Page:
Tag Archives: Black History Month

Black History Month–Day 19

In honor of Black History Month, here are few profiles of contributors to history of African descent:

Bessie Stringfield

The Motorcycle Queen of Miami

(1911–1993), nicknamed “The Motorcycle Queen of Miami”,[1] was an African American woman credited with breaking down barriers for both women and African American motorcyclists. She was the first African-American woman to ride across the United States solo and during World War IIshe served as one of the few motorcycle despatch riders for the United States military. The award bestowed by the American Motorcyclist Association for ‘Superior Achievement by a Female Motorcyclist’ is named in her honour. In 2002 Stringfield was inducted into the Motorcycle Hall of Fame.  Stringfield was born in Kingston, Jamaica in 1911, but her parents migrated to Boston when she was still young. Her parents died when Stringfield was five and she was adopted and raised by an Irish woman.  At the age of sixteen Stringfield taught herself to ride her first motorcycle, a 1928 Indian Scout. At the age of nineteen she commenced travelling across the United States and eventually rode through the 48 lower states. During this time she earned money from performing motorcycle stunts in carnival shows.[2] Due to her skin colour, Stringfield was often denied accommodation while travelling, so she would sleep on her motorcycle at filling stations. Continue reading

Black History Month–Day 18

In honor of Black History Month, here are few profiles of contributors to history of African descent:

George Washington

Date: Thu, 1872-11-07, on this date we recall the birth of George Washington in 1817. He was an African-American farmer, businessman and the founder of the town of Centralia, Washington.
Born a slave in Virginia, George Washington escaped and was raised by a white family in Missouri. Unable to attend school, he was tutored and eventually ran a sawmill in St. Joseph, MO. He struggled under the racial restrictions of that slave-holding state, and in 1850 joined a wagon train on the Oregon Trail. After reaching the northwest, George Washington again entered the lumber business and established a homestead on the Chehalis River. But his farm lay in the path of the Northern Pacific Railroad.
He and the company came to terms and with the settlement he received, Washington planned a new town in 1872. He called it Centerville, and he laid out 2,000 lots, setting aside sites for parks and churches. The town thrived, though the name was changed to Centralia.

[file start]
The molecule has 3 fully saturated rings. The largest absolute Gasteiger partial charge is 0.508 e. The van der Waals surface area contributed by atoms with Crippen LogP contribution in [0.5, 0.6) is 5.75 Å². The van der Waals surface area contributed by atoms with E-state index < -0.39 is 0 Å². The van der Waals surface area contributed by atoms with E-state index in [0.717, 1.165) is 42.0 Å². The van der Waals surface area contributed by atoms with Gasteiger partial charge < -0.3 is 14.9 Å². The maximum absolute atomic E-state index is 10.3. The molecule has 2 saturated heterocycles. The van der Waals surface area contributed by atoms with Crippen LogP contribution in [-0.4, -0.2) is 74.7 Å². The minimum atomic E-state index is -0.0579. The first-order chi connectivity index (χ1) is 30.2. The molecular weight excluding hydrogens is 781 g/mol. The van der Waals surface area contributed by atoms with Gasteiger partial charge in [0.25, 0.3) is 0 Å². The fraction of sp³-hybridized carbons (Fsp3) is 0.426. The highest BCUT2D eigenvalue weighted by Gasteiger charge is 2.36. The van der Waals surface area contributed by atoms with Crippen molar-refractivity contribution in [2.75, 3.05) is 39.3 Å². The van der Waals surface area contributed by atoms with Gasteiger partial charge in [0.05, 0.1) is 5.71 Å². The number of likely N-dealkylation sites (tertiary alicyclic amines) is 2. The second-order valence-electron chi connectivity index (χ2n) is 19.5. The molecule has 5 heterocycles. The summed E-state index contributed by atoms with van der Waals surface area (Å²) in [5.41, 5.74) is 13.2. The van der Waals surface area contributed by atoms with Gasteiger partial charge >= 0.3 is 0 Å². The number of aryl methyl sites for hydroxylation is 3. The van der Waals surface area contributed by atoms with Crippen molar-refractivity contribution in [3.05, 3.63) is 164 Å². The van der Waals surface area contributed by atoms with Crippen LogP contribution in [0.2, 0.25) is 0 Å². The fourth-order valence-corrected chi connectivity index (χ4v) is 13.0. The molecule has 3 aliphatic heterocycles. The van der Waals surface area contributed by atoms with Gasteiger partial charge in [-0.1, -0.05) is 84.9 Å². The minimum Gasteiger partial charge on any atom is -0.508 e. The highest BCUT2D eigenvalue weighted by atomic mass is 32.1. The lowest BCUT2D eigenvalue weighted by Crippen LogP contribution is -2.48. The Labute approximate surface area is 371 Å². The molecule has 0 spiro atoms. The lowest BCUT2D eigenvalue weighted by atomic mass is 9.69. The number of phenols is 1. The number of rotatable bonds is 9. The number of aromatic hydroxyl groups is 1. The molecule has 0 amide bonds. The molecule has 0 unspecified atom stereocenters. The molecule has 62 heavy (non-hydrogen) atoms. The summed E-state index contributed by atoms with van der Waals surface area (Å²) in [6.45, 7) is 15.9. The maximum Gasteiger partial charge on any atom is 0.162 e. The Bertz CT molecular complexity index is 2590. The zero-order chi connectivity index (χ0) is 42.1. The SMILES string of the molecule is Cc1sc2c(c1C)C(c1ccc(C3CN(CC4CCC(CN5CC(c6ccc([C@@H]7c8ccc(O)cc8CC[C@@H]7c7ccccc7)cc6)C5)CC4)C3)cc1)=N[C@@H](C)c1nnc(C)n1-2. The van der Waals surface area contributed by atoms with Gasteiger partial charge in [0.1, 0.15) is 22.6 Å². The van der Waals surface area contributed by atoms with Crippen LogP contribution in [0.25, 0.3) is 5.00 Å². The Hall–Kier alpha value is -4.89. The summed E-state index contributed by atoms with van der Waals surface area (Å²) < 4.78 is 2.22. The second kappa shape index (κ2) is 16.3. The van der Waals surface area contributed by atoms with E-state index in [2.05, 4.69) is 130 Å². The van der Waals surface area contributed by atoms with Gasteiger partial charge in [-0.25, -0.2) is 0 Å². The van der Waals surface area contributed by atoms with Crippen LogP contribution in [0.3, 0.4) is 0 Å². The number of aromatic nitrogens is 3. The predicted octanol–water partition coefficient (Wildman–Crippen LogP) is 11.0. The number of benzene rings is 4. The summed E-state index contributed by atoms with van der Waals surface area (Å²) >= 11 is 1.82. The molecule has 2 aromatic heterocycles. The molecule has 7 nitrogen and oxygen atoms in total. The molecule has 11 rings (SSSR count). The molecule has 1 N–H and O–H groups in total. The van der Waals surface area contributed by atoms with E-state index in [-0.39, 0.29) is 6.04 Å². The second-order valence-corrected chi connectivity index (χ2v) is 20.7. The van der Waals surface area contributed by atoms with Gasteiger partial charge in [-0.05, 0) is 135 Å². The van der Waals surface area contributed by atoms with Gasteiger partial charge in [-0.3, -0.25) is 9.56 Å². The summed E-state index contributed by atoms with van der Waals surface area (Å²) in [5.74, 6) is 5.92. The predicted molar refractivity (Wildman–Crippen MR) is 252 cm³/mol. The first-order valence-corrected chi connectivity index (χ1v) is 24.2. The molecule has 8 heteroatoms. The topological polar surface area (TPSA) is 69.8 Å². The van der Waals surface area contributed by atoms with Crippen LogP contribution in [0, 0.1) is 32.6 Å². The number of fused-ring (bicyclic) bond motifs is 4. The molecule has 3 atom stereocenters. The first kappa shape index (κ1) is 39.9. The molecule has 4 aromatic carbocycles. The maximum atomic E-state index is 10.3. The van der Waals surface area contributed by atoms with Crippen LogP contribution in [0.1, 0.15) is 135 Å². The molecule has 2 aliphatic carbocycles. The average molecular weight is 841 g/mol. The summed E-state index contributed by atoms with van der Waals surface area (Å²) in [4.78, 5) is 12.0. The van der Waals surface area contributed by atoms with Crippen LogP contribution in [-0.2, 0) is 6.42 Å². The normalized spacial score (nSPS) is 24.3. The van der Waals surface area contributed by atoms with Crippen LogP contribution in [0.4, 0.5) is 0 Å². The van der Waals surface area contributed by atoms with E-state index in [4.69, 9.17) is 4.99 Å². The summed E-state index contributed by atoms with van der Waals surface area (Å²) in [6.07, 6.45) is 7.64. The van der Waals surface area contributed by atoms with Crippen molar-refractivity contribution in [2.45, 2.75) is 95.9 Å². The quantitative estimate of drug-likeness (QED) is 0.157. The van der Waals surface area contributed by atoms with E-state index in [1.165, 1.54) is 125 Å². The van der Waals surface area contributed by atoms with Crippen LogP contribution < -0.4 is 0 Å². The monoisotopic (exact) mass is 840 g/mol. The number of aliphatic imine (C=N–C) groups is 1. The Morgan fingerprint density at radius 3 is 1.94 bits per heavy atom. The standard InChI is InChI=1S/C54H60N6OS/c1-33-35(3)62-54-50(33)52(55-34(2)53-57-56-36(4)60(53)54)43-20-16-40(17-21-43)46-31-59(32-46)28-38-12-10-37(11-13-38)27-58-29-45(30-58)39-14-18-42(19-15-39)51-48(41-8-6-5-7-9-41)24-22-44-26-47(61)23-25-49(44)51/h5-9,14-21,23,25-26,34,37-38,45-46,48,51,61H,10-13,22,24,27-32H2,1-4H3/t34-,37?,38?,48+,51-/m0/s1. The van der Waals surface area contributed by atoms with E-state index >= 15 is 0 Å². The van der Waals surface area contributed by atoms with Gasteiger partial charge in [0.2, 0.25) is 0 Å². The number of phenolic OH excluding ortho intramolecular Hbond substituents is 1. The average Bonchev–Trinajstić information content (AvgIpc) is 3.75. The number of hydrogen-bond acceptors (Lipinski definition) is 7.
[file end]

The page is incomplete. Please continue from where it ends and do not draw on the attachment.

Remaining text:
George Washington spent the rest of his life there as an honored citizen. When he died in 1905, the town, 30 miles south of Olympia, shut down for a day of mourning. George Washington Park (named after him) is in the heart of Centralia, at Pearl St. and Harrison St. Continue reading

Black History Month–Day 17

In honor of Black History Month, here are few profiles of contributors to history of African descent:

Granville T. Woods

Granville T. Woods was such a prolific inventor, he is often called the black Thomas Edison. Woods holds more than 50 patents for such inventions as the egg incubator and a steam boiler furnace. But his most significant invention, the synchronous multiplex railway telegraph (patented in 1887), allowed railway stations to communicate with moving trains. Because dispatchers were better able to locate trains, rail accidents were significantly reduced.

Dr. James E. West

Electret Microphone Inventor

Dr. James E. WestNinety percent of microphones used today are based on the ingenuity of James Edward West, an African-American inventor born in 1931 in Prince Edwards County, VA. If you’ve ever talked on the telephone, you’ve probably used his invention.
Dr. James E. West and a colleague, Gerhard Sessler, developed the mic (officially known as the Electroacoustic Transducer Electret Microphone) while with Bell Laboratories, and they received a patent for it in 1962. The acoustical technologies employed became widely used for many reasons including high performance, acoustical accuracy and reliability. It is also small, lightweight and cost effective. Continue reading

Black History Month–Day 16